FDA came under fire in 2019 when an investigative report claimed the agency was hiding millions of adverse event reports from the public under what is known as the alternative summary reporting program. Kaiser Health News reported that at least 1.1 million incidents have been reported through the alternative summary reporting (ASR) repository instead of being disclosed through the public database known as MAUDE. But toward the end of his tenure, Gottlieb said all of the medical device adverse event reports would be made open to the public.
In 2018, Gottlieb met with a group of women informally known as the E-Sisters regarding their concerns about Bayer's Essure birth control implant. "Some of the women I spoke to went on to develop significant medical problems that they ascribe to their use of the product," he said in a statement issued about a month after the meeting. "As a physician, I know that patients are uniquely positioned to provide feedback to the FDA about their experiences with currently available medical products, and I appreciated the thoughtful discussion. Ensuring the safety and effectiveness of medical products is paramount to the FDA and a core part of our consumer protection role. The FDA takes concerns about Essure very seriously." The E-Sisters were not impressed with the commissioner's words. "Commissioner Scott Gottlieb penned an industry-friendly response attempting to justify the weak actions taken by the FDA," Holly Kelly Ennis, a partner at the law firm Ennis & Ennis, told MD+DI. In April 2018, however, FDA turned up the heat on Bayer to make sure women who are considering the implantable contraceptive device are adequately informed of its risks. Bayer stopped selling Essure in the United States at the end of 2018, citing a decline in U.S. sales of the device and the conclusion that the Essure business is no longer sustainable. Although the controversial product is the subject of nearly 30,000 adverse event reports to FDA and thousands of patient lawsuits, Bayer insisted in a statement that its decision to discontinue sales of the product is for business reasons only, "not for any safety or efficacy concerns about Essure." FDA took steps in late 2018 to make sure the long-term safety profile of Essure continued to be studied even after U.S. sales of the device were discontinued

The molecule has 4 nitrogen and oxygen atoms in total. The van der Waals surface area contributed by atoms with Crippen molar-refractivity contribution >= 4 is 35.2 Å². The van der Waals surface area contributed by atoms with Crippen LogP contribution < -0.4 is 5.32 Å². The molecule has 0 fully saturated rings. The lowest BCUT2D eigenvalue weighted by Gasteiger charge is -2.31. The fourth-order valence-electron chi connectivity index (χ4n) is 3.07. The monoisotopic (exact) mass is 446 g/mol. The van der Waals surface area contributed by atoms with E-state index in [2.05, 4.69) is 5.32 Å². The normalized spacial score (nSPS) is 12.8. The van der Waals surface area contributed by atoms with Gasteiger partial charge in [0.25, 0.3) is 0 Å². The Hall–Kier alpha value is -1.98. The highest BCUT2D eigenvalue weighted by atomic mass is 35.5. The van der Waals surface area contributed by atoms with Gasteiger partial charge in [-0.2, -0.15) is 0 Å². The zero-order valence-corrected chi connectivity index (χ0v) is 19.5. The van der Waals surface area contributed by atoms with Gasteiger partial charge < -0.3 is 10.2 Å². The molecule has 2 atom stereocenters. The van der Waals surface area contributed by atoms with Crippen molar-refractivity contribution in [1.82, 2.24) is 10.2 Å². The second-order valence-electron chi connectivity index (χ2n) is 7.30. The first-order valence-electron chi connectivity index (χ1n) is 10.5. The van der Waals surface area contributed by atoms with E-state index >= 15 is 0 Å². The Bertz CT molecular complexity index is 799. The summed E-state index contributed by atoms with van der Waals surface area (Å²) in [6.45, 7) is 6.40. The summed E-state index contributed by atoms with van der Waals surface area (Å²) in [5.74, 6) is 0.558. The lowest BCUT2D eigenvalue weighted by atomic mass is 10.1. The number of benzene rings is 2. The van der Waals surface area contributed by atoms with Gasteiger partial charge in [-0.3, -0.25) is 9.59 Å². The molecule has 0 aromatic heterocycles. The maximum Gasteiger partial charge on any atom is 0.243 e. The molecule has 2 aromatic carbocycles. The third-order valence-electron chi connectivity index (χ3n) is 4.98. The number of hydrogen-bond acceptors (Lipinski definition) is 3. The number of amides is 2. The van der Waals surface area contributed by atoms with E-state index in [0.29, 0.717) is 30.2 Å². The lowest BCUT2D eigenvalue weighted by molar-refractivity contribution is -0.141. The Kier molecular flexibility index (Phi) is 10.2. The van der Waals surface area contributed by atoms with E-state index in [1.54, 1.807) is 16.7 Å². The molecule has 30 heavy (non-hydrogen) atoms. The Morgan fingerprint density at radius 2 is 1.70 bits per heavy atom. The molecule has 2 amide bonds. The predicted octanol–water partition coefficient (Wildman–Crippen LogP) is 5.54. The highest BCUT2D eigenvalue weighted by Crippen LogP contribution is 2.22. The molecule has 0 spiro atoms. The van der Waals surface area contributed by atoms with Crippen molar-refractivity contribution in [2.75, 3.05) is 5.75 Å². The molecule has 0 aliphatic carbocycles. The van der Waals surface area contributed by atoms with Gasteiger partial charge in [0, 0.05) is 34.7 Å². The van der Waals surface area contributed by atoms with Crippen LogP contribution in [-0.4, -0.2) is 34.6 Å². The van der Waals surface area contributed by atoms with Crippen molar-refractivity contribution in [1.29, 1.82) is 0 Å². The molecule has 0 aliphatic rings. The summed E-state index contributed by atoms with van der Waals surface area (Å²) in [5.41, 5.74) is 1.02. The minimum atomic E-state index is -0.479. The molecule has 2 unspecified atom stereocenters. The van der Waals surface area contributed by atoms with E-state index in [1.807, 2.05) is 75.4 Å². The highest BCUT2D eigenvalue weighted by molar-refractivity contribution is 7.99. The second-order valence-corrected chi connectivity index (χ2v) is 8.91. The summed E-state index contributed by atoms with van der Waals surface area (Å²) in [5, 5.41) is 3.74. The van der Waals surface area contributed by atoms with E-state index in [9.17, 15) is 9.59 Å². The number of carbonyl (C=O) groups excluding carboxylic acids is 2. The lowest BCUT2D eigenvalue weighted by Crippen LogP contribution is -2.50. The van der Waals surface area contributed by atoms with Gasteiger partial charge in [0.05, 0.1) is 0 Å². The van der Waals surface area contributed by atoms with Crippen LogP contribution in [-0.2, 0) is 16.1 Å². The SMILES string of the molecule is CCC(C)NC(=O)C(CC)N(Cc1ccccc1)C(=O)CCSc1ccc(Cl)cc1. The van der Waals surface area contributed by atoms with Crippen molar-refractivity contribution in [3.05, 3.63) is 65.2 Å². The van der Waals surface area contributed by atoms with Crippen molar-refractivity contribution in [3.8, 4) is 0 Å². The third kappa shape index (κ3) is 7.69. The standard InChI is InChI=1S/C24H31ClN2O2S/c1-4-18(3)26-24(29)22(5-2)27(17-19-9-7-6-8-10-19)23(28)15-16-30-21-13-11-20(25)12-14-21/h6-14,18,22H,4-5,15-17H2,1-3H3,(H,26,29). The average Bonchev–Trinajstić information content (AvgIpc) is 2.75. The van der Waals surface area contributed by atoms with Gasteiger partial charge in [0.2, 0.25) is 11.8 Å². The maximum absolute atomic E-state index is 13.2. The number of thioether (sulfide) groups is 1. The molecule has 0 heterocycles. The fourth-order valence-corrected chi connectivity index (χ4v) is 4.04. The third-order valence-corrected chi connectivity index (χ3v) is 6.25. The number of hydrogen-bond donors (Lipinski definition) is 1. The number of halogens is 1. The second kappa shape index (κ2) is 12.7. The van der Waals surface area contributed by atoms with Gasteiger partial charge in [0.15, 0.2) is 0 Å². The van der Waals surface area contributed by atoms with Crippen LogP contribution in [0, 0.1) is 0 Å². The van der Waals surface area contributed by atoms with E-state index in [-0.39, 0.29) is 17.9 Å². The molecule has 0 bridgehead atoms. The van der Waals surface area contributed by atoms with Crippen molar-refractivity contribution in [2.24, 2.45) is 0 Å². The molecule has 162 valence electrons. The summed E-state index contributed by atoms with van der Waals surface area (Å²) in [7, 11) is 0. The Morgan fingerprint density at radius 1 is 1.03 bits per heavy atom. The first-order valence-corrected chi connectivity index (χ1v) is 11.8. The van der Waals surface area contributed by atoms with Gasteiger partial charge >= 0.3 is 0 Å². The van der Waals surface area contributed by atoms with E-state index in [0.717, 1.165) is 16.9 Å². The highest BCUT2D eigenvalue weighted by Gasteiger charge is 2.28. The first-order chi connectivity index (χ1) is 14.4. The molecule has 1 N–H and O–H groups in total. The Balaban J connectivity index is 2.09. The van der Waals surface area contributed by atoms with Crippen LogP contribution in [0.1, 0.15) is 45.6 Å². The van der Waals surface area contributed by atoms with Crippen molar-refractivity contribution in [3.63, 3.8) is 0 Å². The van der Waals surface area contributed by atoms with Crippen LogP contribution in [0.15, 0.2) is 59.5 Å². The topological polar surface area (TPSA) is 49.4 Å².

FDA endured some pretty harsh publicity hits in 2018 under Gottlieb's watch. The biggest blow came in July 2018 following the Netflix release of The Bleeding Edge documentary, which offered a poignant look at specific medical device categories that have adversely impacted patients. The film pointed to perceived faults in the way medical devices are regulated in the United States. Later in the year, an investigative report on the industry blamed poorly regulated medical devices for millions of patient injuries and thousands of deaths. The report was based on a year-long investigation by the International Consortium of Investigative Journalists.
Gottlieb put the wheels in motion for the agency to make some long overdue changes to the 510(k) clearance program, which was adopted in 1976 and now accounts for the majority of medical devices the agency reviews. Those changes are likely to include actions to retire outdated predicates, especially in cases where safer or more effective technologies have emerged. In January 2019, FDA issued final guidance establishing the framework for what is now being called the Safety and Performance Based Pathway. The guidance was previously dubbed Expansion of the Abbreviated 510(k) Program: Demonstrating Substantial Equivalence through Performance Criteria. Modernizing the 510(k) pathway falls under the five-pronged Medical Device Safety Action Plan described above.